Tight budgets necessitate difficult choices, of course. At FraserWalbert Media, Laura Walbert and her colleagues advise companies to invest only in those marketing and communication strategies that are likeliest to deliver significant value. "It can be cost-effective," she notes, "to rely upon a web-based e-zine or series of email alerts. But if your customer base is older and internet-shy, you'll be better off sticking to print communications." Or, the most productive solution might be a combination of both, if a company's strategic business model depends upon broadening its customer mix.

For more on how to market your company during a downturn, contact FraserWalbert Media at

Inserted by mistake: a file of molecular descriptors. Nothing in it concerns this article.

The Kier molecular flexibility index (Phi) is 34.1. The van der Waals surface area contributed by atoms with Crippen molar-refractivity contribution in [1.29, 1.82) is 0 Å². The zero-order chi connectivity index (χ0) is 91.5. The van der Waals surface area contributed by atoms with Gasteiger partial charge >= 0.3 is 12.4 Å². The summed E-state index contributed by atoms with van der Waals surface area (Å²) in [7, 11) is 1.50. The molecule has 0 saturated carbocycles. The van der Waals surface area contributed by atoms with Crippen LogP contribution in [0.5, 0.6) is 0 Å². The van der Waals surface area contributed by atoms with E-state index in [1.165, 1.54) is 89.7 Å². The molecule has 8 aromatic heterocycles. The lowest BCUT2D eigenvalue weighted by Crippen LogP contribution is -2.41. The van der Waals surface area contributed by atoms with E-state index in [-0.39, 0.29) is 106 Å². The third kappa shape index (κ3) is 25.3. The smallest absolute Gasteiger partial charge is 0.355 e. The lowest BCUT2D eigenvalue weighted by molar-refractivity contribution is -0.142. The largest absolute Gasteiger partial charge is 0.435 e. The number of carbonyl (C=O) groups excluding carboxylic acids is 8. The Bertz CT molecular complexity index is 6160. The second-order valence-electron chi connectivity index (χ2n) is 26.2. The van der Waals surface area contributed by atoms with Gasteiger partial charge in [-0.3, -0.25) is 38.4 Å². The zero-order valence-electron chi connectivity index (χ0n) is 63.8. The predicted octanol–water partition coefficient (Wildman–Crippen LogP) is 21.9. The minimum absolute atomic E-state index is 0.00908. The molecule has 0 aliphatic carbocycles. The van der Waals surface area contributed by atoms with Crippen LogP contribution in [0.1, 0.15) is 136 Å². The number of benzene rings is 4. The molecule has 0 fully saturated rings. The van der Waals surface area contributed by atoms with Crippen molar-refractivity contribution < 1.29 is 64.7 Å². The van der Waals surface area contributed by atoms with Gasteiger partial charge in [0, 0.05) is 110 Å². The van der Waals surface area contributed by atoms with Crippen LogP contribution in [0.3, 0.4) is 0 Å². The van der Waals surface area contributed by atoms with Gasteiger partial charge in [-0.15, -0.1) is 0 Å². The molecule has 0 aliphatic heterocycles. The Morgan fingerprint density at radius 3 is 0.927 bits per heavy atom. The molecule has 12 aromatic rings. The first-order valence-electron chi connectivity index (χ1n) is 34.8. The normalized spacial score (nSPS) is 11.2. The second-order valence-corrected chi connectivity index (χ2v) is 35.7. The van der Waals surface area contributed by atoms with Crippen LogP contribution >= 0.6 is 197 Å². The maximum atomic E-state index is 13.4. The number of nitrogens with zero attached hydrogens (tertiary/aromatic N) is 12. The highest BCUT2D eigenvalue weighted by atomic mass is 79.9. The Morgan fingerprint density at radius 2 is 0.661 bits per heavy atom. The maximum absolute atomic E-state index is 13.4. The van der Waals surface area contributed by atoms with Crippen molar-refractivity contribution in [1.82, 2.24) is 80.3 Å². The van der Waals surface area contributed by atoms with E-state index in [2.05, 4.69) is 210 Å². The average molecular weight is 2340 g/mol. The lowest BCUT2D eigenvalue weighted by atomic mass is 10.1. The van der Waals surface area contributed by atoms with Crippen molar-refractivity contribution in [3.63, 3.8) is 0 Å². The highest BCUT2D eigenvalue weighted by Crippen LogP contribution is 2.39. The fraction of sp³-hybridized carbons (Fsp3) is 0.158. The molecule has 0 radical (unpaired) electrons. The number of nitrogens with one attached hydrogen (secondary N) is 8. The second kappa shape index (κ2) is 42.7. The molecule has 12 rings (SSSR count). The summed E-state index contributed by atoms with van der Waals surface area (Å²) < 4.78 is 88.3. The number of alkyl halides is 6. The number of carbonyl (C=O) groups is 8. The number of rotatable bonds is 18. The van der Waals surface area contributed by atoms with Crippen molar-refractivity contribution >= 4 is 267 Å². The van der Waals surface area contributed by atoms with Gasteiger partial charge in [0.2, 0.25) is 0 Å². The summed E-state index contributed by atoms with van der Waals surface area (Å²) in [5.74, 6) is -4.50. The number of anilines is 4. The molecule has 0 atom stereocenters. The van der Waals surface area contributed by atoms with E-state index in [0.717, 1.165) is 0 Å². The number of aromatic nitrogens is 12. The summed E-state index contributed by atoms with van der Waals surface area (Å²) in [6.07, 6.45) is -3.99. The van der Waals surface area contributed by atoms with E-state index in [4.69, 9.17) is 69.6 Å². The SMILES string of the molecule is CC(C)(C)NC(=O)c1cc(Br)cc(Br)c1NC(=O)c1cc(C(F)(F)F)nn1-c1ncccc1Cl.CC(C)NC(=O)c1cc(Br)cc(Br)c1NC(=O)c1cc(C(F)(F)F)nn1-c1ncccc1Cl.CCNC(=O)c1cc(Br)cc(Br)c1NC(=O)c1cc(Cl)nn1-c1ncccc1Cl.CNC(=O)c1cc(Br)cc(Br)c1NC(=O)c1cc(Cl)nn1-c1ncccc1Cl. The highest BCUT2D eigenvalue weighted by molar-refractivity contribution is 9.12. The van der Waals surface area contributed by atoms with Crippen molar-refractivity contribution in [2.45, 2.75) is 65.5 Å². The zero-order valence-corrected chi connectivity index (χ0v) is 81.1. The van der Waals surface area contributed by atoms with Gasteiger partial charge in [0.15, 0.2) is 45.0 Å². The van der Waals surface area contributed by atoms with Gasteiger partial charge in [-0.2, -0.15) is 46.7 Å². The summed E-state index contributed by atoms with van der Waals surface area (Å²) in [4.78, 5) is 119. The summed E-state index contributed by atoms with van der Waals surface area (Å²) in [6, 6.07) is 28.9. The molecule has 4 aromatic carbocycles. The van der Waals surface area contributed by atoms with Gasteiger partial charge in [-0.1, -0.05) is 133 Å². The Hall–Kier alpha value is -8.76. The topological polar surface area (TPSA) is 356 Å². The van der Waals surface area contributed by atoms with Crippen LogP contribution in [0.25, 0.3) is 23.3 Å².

Companies increasingly are choosing to media train their top financial executives. So when does this strategy make sense?



The trend began at two types of companies — large, publicly held corporations, and portfolio companies owned by private equity firms — with the objective of preparing chief financial officers to best communicate with analysts and investors. But as FraserWalbert Media's Jill Fraser notes, businesses of all sizes and industries are recognizing that media training for financial executives offers value.